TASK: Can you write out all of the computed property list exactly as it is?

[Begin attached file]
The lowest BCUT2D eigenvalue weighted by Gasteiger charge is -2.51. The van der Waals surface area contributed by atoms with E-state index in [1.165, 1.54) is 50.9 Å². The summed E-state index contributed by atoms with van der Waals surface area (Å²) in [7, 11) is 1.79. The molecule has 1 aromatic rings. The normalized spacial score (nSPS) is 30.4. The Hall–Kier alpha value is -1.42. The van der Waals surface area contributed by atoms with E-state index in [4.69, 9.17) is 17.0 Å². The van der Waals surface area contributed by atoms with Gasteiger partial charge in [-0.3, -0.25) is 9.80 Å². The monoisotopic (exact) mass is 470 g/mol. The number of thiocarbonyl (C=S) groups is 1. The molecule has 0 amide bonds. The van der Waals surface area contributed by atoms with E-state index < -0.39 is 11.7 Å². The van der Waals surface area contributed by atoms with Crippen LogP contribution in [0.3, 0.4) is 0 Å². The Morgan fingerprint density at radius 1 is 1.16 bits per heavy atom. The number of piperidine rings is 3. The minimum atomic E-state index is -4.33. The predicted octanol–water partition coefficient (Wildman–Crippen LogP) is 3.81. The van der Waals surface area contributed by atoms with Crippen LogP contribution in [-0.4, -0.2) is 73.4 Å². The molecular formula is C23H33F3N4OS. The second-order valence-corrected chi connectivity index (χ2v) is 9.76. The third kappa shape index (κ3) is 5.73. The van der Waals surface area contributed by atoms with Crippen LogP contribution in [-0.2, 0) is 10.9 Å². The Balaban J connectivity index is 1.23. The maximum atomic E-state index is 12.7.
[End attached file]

The lowest BCUT2D eigenvalue weighted by Gasteiger charge is -2.51. The van der Waals surface area contributed by atoms with E-state index in [1.165, 1.54) is 50.9 Å². The summed E-state index contributed by atoms with van der Waals surface area (Å²) in [7, 11) is 1.79. The molecule has 1 aromatic rings. The normalized spacial score (nSPS) is 30.4. The Hall–Kier alpha value is -1.42. The van der Waals surface area contributed by atoms with E-state index in [4.69, 9.17) is 17.0 Å². The van der Waals surface area contributed by atoms with Gasteiger partial charge in [-0.3, -0.25) is 9.80 Å². The monoisotopic (exact) mass is 470 g/mol. The number of thiocarbonyl (C=S) groups is 1. The molecule has 0 amide bonds. The van der Waals surface area contributed by atoms with E-state index < -0.39 is 11.7 Å². The van der Waals surface area contributed by atoms with Crippen LogP contribution in [0.3, 0.4) is 0 Å². The Morgan fingerprint density at radius 1 is 1.16 bits per heavy atom. The number of piperidine rings is 3. The minimum atomic E-state index is -4.33. The predicted octanol–water partition coefficient (Wildman–Crippen LogP) is 3.81. The van der Waals surface area contributed by atoms with Crippen LogP contribution in [-0.4, -0.2) is 73.4 Å². The molecular formula is C23H33F3N4OS. The second-order valence-corrected chi connectivity index (χ2v) is 9.76. The third kappa shape index (κ3) is 5.73. The van der Waals surface area contributed by atoms with Crippen LogP contribution in [-0.2, 0) is 10.9 Å². The Balaban J connectivity index is 1.23. The maximum atomic E-state index is 12.7.